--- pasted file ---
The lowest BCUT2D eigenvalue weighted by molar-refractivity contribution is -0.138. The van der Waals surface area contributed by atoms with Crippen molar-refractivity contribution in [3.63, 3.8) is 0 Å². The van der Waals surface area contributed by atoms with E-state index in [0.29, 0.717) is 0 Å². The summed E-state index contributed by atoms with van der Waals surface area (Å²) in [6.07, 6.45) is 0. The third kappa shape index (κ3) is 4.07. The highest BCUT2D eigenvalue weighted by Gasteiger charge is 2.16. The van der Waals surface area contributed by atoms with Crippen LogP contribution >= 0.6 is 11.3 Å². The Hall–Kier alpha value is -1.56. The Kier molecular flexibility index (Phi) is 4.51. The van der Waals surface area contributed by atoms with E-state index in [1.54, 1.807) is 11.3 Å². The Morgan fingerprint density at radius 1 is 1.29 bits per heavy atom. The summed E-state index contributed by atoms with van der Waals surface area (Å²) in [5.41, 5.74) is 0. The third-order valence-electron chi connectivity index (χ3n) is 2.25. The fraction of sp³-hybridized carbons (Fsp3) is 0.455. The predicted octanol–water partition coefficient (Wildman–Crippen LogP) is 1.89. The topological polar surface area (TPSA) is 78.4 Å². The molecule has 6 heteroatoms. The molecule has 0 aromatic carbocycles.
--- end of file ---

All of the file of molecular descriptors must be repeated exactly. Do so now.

The lowest BCUT2D eigenvalue weighted by molar-refractivity contribution is -0.138. The van der Waals surface area contributed by atoms with Crippen molar-refractivity contribution in [3.63, 3.8) is 0 Å². The van der Waals surface area contributed by atoms with E-state index in [0.29, 0.717) is 0 Å². The summed E-state index contributed by atoms with van der Waals surface area (Å²) in [6.07, 6.45) is 0. The third kappa shape index (κ3) is 4.07. The highest BCUT2D eigenvalue weighted by Gasteiger charge is 2.16. The van der Waals surface area contributed by atoms with Crippen LogP contribution >= 0.6 is 11.3 Å². The Hall–Kier alpha value is -1.56. The Kier molecular flexibility index (Phi) is 4.51. The van der Waals surface area contributed by atoms with E-state index in [1.54, 1.807) is 11.3 Å². The Morgan fingerprint density at radius 1 is 1.29 bits per heavy atom. The summed E-state index contributed by atoms with van der Waals surface area (Å²) in [5.41, 5.74) is 0. The third-order valence-electron chi connectivity index (χ3n) is 2.25. The fraction of sp³-hybridized carbons (Fsp3) is 0.455. The predicted octanol–water partition coefficient (Wildman–Crippen LogP) is 1.89. The topological polar surface area (TPSA) is 78.4 Å². The molecule has 6 heteroatoms. The molecule has 0 aromatic carbocycles.